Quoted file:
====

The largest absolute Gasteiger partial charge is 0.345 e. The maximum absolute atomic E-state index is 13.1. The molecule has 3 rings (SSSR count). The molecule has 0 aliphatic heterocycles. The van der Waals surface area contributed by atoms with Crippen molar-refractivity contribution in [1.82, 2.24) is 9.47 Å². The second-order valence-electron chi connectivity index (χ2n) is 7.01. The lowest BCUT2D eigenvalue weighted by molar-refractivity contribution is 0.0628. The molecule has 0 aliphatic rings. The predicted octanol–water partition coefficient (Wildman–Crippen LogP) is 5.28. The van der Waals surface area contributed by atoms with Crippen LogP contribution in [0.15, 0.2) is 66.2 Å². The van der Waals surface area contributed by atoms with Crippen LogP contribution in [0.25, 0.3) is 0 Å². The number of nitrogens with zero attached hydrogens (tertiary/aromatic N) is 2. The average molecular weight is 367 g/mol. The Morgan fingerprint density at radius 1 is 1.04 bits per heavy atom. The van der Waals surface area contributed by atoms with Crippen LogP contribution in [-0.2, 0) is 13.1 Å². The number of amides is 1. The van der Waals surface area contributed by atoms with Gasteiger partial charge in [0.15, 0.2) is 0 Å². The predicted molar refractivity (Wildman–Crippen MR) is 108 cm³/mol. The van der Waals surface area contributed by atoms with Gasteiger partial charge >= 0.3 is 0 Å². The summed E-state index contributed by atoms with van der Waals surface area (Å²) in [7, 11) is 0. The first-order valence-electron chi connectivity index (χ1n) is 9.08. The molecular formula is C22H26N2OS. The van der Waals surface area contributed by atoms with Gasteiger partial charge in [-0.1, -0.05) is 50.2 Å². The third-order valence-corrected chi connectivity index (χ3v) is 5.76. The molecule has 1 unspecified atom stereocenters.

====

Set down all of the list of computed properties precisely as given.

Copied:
The largest absolute Gasteiger partial charge is 0.345 e. The maximum absolute atomic E-state index is 13.1. The molecule has 3 rings (SSSR count). The molecule has 0 aliphatic heterocycles. The van der Waals surface area contributed by atoms with Crippen molar-refractivity contribution in [1.82, 2.24) is 9.47 Å². The second-order valence-electron chi connectivity index (χ2n) is 7.01. The lowest BCUT2D eigenvalue weighted by molar-refractivity contribution is 0.0628. The molecule has 0 aliphatic rings. The predicted octanol–water partition coefficient (Wildman–Crippen LogP) is 5.28. The van der Waals surface area contributed by atoms with Crippen LogP contribution in [0.15, 0.2) is 66.2 Å². The van der Waals surface area contributed by atoms with Crippen LogP contribution in [0.25, 0.3) is 0 Å². The number of nitrogens with zero attached hydrogens (tertiary/aromatic N) is 2. The average molecular weight is 367 g/mol. The Morgan fingerprint density at radius 1 is 1.04 bits per heavy atom. The van der Waals surface area contributed by atoms with Crippen LogP contribution in [-0.2, 0) is 13.1 Å². The number of amides is 1. The van der Waals surface area contributed by atoms with Gasteiger partial charge in [0.15, 0.2) is 0 Å². The predicted molar refractivity (Wildman–Crippen MR) is 108 cm³/mol. The van der Waals surface area contributed by atoms with Gasteiger partial charge >= 0.3 is 0 Å². The summed E-state index contributed by atoms with van der Waals surface area (Å²) in [7, 11) is 0. The first-order valence-electron chi connectivity index (χ1n) is 9.08. The molecular formula is C22H26N2OS. The van der Waals surface area contributed by atoms with Gasteiger partial charge in [-0.1, -0.05) is 50.2 Å². The third-order valence-corrected chi connectivity index (χ3v) is 5.76. The molecule has 1 unspecified atom stereocenters.